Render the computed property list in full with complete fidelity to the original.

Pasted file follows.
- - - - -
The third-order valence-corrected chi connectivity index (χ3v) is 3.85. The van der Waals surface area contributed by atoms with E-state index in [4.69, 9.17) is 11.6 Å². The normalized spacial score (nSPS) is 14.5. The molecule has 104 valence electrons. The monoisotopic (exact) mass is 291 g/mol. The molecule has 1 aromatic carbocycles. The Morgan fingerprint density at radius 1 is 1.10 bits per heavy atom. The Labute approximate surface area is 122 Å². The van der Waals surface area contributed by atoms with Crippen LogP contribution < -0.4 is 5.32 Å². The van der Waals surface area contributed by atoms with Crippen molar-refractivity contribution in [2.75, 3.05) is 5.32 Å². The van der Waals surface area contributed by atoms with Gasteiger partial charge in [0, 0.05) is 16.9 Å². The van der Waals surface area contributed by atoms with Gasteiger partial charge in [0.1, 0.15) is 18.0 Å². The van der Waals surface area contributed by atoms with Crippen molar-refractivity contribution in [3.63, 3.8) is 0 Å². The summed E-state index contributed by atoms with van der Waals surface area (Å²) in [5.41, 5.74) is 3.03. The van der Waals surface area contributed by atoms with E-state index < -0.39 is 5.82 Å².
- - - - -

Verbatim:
The third-order valence-corrected chi connectivity index (χ3v) is 3.85. The van der Waals surface area contributed by atoms with E-state index in [4.69, 9.17) is 11.6 Å². The normalized spacial score (nSPS) is 14.5. The molecule has 104 valence electrons. The monoisotopic (exact) mass is 291 g/mol. The molecule has 1 aromatic carbocycles. The Morgan fingerprint density at radius 1 is 1.10 bits per heavy atom. The Labute approximate surface area is 122 Å². The van der Waals surface area contributed by atoms with Crippen LogP contribution < -0.4 is 5.32 Å². The van der Waals surface area contributed by atoms with Crippen molar-refractivity contribution in [2.75, 3.05) is 5.32 Å². The van der Waals surface area contributed by atoms with Gasteiger partial charge in [0, 0.05) is 16.9 Å². The van der Waals surface area contributed by atoms with Gasteiger partial charge in [0.1, 0.15) is 18.0 Å². The van der Waals surface area contributed by atoms with Crippen molar-refractivity contribution in [3.63, 3.8) is 0 Å². The summed E-state index contributed by atoms with van der Waals surface area (Å²) in [5.41, 5.74) is 3.03. The van der Waals surface area contributed by atoms with E-state index < -0.39 is 5.82 Å².